When I was searching for patterns for my vacation ensemble I decided it was a great opportunity to try a few Indie patterns. Many of the Indie patterns I see are dresses, which I don’t wear very often, and knit tops. I’m a jacket and pants kinda gal so most of them don’t appeal to me although I always need something to wear under the jackets. I thought I should at least try one or two Indie’s to see what all the fuss is about. I don’t think twice about downloading PDF’s and I pay little attention to instructions so my focus is on the details and the cut.
I had a white scoop neck woven top listed in my SWAP queue and thought the Sorbetto might fit the bill.
I had originally envisioned a “chemise” style in a loose weave to wear under jackets so I ordered a cotton/Lycra blend that turned out to be too stiff for a chemise style. Duh! In my pre-vacation delirium to make all things SUMMER I then decided that it would make a great Sorbetto. Not!
I surged the side seams and used bias binding on the inside of the neck and armholes. Instead of a straight stitch I used a wing needle and a decorative stitch to stitch the binding down. This technique looks lovely on a linen but is quite muddy here.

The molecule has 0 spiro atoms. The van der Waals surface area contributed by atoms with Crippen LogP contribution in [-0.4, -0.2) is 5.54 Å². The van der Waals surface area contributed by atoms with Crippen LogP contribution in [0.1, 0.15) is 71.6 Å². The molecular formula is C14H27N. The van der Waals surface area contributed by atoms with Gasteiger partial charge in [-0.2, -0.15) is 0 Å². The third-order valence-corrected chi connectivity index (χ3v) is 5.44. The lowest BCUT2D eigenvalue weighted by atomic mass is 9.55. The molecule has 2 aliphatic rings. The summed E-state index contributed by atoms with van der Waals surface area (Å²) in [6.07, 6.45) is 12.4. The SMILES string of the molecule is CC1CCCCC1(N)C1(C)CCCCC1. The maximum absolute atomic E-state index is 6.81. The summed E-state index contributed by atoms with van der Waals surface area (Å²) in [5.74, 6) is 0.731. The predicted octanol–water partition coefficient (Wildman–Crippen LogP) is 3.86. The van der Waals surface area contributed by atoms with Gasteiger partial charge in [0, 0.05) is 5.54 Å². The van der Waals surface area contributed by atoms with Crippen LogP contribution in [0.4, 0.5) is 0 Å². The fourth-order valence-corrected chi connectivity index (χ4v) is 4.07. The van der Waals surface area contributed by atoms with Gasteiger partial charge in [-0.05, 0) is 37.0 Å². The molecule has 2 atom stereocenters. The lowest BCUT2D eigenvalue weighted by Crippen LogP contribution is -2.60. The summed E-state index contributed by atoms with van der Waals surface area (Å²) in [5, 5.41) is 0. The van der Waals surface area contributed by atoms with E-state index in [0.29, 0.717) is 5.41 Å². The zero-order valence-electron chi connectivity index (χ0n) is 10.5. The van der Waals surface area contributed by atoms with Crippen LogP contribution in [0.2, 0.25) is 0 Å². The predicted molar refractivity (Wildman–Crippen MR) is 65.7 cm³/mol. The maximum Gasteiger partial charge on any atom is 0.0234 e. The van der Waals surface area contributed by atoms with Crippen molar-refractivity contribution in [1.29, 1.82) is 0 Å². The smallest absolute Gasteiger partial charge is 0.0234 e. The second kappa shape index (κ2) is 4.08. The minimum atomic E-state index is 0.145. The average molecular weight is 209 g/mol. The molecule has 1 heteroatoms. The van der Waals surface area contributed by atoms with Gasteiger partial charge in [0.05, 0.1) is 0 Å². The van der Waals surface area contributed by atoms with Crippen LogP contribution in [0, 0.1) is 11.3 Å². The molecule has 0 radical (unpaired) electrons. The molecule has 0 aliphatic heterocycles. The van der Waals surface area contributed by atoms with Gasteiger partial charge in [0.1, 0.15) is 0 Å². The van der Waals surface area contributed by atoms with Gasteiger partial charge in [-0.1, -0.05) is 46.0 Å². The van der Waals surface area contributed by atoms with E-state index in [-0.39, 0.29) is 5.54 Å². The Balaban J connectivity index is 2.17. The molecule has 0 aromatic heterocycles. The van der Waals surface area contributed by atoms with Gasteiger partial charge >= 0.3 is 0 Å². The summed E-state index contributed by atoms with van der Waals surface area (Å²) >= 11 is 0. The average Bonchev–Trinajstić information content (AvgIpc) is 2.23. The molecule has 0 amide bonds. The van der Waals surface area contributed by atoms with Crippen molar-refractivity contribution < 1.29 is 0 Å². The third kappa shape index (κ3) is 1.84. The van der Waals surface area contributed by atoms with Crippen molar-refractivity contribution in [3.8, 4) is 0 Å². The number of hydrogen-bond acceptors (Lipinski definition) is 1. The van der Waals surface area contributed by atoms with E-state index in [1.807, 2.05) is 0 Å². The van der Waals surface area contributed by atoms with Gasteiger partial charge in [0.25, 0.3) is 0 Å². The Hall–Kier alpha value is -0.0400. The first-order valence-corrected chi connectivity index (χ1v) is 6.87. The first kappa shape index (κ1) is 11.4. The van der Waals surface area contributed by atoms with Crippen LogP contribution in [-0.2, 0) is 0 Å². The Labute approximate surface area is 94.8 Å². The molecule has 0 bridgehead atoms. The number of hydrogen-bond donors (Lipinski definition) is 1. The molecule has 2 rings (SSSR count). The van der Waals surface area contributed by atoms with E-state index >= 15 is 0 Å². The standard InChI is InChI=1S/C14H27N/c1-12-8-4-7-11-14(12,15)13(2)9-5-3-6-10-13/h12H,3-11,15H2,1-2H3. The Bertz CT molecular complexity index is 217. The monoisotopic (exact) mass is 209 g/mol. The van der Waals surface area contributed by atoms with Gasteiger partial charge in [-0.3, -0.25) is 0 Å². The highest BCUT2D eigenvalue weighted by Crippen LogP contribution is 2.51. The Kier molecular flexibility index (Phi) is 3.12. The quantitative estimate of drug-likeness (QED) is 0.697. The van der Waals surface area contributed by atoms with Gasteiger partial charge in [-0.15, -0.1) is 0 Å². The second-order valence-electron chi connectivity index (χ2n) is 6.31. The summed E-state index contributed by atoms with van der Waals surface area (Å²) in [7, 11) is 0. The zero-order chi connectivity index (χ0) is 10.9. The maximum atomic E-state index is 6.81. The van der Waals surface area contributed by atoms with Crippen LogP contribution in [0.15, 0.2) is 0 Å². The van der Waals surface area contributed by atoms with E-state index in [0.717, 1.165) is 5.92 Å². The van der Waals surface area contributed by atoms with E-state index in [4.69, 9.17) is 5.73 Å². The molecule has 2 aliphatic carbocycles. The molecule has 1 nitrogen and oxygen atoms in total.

The pattern has no darts in back so there were gobs of fabric at the back waist all puffed out. I tried to tame it with some pleats but they look a bit snug in the photos.
I’m giving this project a FAIL mostly due to the wrong fabric but also because I should just stick to my style of more fitted garments. I also want to change the shape of the neckline to something more square and perhaps add a center back seam that I can tweak. You live and you learn.
Next up was Maria Denmark’s Day-to-Night Drape top. I had never tried a draped neckline but was smitten by Sew Busy Lizzy‘s awesome version. It’s a very simple pattern that gets its “cool” from the drape of the fabric. I had purchased a very thin sorbet colored cotton knit which feels luscious but really needs to be a bit heavier for this pattern. I tried it with a weight at the neckline but found it dragged it down a bit too much for me. This is more on the “night” end of the scale rather than “day”. I could see it in a more liquid-like material, a metallic, or sequins. There is also a lot of fabric pooled down the front below the bust which I suspect is inherent for a cowl neckline. Hmm…maybe I’ll try to marry this neckline to my sloper and have a two piece front. I’ll give this one a passing grade.
- Simple is not necessarily better. I need more fitted styles. This is not the same as tighter.
- Start relying on my sloper more.
- Pay more attention to the drape of the fabric. Both of these projects could have been better with different fabric.
- Check sloper to make sure their are no drag lines at the bust.